The lowly St. Louis Browns purchased Lasorda after the 1952 season, and although pictures were even taken of the eager lefty in a Brownies uniform, the deal fell through and he was sent back to Montreal. Although obviously disappointed, Lasorda turned in yet another good season going 17-8 and leading the team to the Governor’s Cup Championship, and then on to victory in the Junior World Series against the Kansas City Blues, the Yankees top farm club. By now Lasorda had a respectable 52 wins and 25 losses for Montreal. He was perched on the top rung of the Brooklyn farm system and it was just a matter of time before the big club gave him a chance.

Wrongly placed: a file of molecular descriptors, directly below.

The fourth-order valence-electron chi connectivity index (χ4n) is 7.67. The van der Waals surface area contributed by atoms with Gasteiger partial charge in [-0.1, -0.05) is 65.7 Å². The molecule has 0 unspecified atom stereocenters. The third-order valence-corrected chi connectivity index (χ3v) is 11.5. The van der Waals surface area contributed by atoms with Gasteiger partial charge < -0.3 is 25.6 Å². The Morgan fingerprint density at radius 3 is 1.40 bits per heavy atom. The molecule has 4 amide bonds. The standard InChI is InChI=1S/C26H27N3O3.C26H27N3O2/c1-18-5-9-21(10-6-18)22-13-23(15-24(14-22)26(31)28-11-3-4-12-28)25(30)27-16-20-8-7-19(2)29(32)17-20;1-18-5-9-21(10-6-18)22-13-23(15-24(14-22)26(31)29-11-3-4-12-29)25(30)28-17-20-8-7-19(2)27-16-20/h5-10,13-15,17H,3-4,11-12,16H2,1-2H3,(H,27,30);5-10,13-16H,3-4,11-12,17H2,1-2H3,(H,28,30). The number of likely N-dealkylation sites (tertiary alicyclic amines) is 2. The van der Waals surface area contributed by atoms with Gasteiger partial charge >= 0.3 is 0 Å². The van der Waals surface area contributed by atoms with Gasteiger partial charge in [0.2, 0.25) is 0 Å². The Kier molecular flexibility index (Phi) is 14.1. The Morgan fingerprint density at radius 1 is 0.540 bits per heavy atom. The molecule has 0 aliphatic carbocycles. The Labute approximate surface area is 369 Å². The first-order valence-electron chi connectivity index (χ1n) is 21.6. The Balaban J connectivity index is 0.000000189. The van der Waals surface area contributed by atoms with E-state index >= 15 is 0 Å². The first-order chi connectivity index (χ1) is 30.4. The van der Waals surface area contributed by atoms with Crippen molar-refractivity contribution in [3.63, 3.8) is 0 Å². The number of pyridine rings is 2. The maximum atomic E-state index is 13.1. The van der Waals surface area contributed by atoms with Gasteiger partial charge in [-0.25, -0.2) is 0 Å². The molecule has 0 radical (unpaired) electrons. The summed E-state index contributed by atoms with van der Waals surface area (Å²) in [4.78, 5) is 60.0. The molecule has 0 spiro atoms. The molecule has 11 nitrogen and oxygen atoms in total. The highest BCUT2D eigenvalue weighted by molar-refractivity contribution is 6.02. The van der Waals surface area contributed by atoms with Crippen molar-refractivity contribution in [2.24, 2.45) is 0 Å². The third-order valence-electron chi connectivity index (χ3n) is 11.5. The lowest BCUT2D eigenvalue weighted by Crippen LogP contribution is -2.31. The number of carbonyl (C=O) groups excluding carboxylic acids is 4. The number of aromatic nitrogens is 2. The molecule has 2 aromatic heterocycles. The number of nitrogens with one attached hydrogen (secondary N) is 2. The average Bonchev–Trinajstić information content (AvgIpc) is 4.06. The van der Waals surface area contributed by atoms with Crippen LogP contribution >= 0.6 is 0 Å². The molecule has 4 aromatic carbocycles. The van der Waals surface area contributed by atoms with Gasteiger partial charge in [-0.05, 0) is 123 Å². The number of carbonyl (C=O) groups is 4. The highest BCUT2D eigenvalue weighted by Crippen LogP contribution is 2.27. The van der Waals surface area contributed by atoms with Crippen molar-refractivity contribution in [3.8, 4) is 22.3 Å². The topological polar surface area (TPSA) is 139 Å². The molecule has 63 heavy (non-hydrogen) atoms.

He bore down and was 14-4 in ‘54. Former Montreal manager Walt Alston was now skipper of the Dodgers, and in August called Lasorda up to the big club. With Brooklyn in a do-or-die race for the 1954 pennant, Lasorda was eager to show what he could do on a big league level. He got into his first game on August 5 against the Cardinals. He pitched three innings in relief and gave up 6 hits including a home run and had three earned runs pinned to him. He rode the bench for a full month watching the pennant slip away from his beloved Dodgers. Dying for a chance to help his team, he complained to Alston who told the lefty that he had brought him up for his attitude, not his talent. His former skipper felt that Lasorda’s mouth was more of an asset to the team than his arm, and had thought that the enthusiasm he brought to the clubhouse would help inspire Brooklyn to the pennant. This was devastating to Lasorda, and for the first time he harbored doubts about his ability to play on a major league level. By September the Dodgers were out of the running and Lasorda was able pitched in two more games, throwing a total of four scoreless innings and giving up a single hit.